Common Ankle Injuries
- Ankle Fracture (Broken Ankle)
- Stress Fracture
- Stress Fracture Feet
- Severs Disease
- Heel Spur
- Shin Splints
- Achilles Tendinopathy
- Achilles Tendon Rupture
- Peroneal Tendinopathy
- Tibialis Posterior Tendinopathy
- FHL Tendinopathy
- Plantar Fasciitis
- Anterior Ankle Impingement (Front of Ankle Pain)
- Posterior Ankle Impingement (Back of Ankle Pain)
- Pes Planus (Flat Feet)
- Tarsal Tunnel Syndrome
Nerve-Related Ankle Pain
Children & Youth Conditions
Systemic Conditions that may cause Ankle Pain
Soft Tissue Inflammation
Other Useful Information
Ankle Injury Information
Your ankle muscles and tendons dynamically control, move and protect your ankle joint. In simple terms, your muscles move your foot and stabilise your ankle joint to avoid you overstretching your ligaments. Unfortunately, when your muscles lose control or are not quick enough, your ligaments are not protected, resulting in overstretched ligaments (ankle sprain) or complete ligament rupture. Ouch, that hurts!
However, there are many other types of ankle injuries besides a sprained ankle, and we categorise them by the kind of tissue injured, e.g. bone (fracture), ligament (sprained ankle), muscle (strain or tear), or tendon (tendinopathy or tendonitis).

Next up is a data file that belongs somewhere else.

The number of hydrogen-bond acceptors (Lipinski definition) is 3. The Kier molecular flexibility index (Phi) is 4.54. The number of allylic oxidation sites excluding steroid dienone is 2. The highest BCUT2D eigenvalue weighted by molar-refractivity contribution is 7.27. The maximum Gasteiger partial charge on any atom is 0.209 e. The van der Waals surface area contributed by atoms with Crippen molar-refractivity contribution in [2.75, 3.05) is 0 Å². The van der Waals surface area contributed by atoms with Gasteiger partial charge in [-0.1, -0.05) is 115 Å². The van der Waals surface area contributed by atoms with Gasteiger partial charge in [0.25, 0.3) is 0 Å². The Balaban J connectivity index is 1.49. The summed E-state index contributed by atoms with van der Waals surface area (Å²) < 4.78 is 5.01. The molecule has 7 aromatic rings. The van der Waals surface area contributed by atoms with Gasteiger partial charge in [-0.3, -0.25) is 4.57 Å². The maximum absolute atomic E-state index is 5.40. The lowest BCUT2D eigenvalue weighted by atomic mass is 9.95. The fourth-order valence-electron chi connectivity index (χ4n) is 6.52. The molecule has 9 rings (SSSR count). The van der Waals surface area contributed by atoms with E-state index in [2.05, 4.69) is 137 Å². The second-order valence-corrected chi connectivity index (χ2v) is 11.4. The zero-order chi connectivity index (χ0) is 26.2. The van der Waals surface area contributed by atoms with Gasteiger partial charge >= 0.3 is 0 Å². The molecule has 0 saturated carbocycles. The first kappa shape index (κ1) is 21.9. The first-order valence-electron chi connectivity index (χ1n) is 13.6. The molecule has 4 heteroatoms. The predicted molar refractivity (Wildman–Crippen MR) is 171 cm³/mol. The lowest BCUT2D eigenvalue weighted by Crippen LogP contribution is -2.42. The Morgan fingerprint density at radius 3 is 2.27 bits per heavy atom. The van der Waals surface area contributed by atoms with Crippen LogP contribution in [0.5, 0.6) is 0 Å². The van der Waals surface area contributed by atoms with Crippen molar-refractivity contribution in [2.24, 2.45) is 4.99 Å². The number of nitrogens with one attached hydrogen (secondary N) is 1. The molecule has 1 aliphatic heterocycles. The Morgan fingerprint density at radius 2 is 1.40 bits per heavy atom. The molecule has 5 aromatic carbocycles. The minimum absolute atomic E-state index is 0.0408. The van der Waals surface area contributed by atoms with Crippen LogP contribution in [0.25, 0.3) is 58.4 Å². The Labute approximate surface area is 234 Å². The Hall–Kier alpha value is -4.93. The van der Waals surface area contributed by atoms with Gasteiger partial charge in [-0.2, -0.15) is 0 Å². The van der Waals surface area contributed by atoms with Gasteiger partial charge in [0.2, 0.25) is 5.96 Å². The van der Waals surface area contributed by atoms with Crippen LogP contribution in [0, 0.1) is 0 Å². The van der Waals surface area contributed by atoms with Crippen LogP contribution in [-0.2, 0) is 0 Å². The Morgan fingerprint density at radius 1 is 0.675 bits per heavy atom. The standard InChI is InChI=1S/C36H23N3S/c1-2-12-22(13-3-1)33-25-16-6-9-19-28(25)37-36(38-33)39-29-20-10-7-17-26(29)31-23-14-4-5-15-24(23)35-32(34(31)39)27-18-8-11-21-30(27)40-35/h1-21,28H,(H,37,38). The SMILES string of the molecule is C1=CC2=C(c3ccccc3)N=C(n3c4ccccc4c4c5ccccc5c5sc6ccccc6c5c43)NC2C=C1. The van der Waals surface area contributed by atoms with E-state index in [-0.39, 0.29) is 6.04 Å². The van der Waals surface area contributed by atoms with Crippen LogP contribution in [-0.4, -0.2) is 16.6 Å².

Ankle pain can arise from traumatic ankle ligament sprains or ankle fractures (broken bones). Plus, ankle pain can be more subtle in origin. Tendinopathies, degenerative arthritis and biomechanical disorders can develop ankle pain over time.
There are a lot of ankle injuries – not just sprained ankles. It is essential to accurately diagnose what is wrong with your ankle to ensure that both your short and long-term treatment achieve your goals as soon as possible.
Your Ankle Ligaments
Your ankle joint, which is known as the talocrural joint, is made up of three bones. Your tibia (shin bone; inside ankle bone), fibula (outer lower leg bone; outside ankle bone), and your talus (deep ankle bone). Beneath your talocrural joint lies the subtalar joint, articulating the talus and the calcaneus (heel bone). This forgotten joint is overlooked frequently during assessment, diagnosis and rehabilitation.
Your ankle ligaments attach bone-to-bone. They passively limit the motion available at each joint.
Outside of the ankle are the lateral ligaments. These ligaments are the most frequently injured in a lower ankle sprain. These include the:
- anterior talofibular ligament (ATFL)
- calcaneofibular ligament (CFL)
- posterior talofibular ligament (PTFL)
The main medial (inside of the ankle) ligament is the much stronger deltoid ligament.
High ankle sprains involve the inferior tibiofibular ligament and syndesmosis. These are more disabling ankle injuries. Unfortunately, misdiagnosis is common.
For specific advice regarding your ankle injury, please visit one of the particular ankle injury information pages on this website, or arrange a consultation with one of our ankle physiotherapists.